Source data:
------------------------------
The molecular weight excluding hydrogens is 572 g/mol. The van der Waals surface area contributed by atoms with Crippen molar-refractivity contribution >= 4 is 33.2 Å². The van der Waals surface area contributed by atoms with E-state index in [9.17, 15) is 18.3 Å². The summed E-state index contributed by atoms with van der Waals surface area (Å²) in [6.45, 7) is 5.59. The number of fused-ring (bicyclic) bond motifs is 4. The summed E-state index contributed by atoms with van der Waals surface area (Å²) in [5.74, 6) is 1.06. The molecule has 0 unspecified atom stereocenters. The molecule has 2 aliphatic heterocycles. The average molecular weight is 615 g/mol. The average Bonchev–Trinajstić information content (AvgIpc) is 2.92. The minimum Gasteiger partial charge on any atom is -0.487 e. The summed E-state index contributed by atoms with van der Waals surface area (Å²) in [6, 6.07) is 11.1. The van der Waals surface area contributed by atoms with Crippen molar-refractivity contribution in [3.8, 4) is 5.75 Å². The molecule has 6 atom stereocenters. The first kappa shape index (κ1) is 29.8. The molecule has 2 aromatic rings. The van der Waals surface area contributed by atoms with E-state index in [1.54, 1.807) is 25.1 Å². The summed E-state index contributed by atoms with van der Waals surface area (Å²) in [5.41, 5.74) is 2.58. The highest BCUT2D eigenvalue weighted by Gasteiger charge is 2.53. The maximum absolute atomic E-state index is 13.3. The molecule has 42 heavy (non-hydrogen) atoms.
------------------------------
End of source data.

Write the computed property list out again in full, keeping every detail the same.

The molecular weight excluding hydrogens is 572 g/mol. The van der Waals surface area contributed by atoms with Crippen molar-refractivity contribution >= 4 is 33.2 Å². The van der Waals surface area contributed by atoms with E-state index in [9.17, 15) is 18.3 Å². The summed E-state index contributed by atoms with van der Waals surface area (Å²) in [6.45, 7) is 5.59. The number of fused-ring (bicyclic) bond motifs is 4. The summed E-state index contributed by atoms with van der Waals surface area (Å²) in [5.74, 6) is 1.06. The molecule has 0 unspecified atom stereocenters. The molecule has 2 aliphatic heterocycles. The average molecular weight is 615 g/mol. The average Bonchev–Trinajstić information content (AvgIpc) is 2.92. The minimum Gasteiger partial charge on any atom is -0.487 e. The summed E-state index contributed by atoms with van der Waals surface area (Å²) in [6, 6.07) is 11.1. The van der Waals surface area contributed by atoms with Crippen molar-refractivity contribution in [3.8, 4) is 5.75 Å². The molecule has 6 atom stereocenters. The first kappa shape index (κ1) is 29.8. The molecule has 2 aromatic rings. The van der Waals surface area contributed by atoms with E-state index in [1.54, 1.807) is 25.1 Å². The summed E-state index contributed by atoms with van der Waals surface area (Å²) in [5.41, 5.74) is 2.58. The highest BCUT2D eigenvalue weighted by Gasteiger charge is 2.53. The maximum absolute atomic E-state index is 13.3. The molecule has 42 heavy (non-hydrogen) atoms.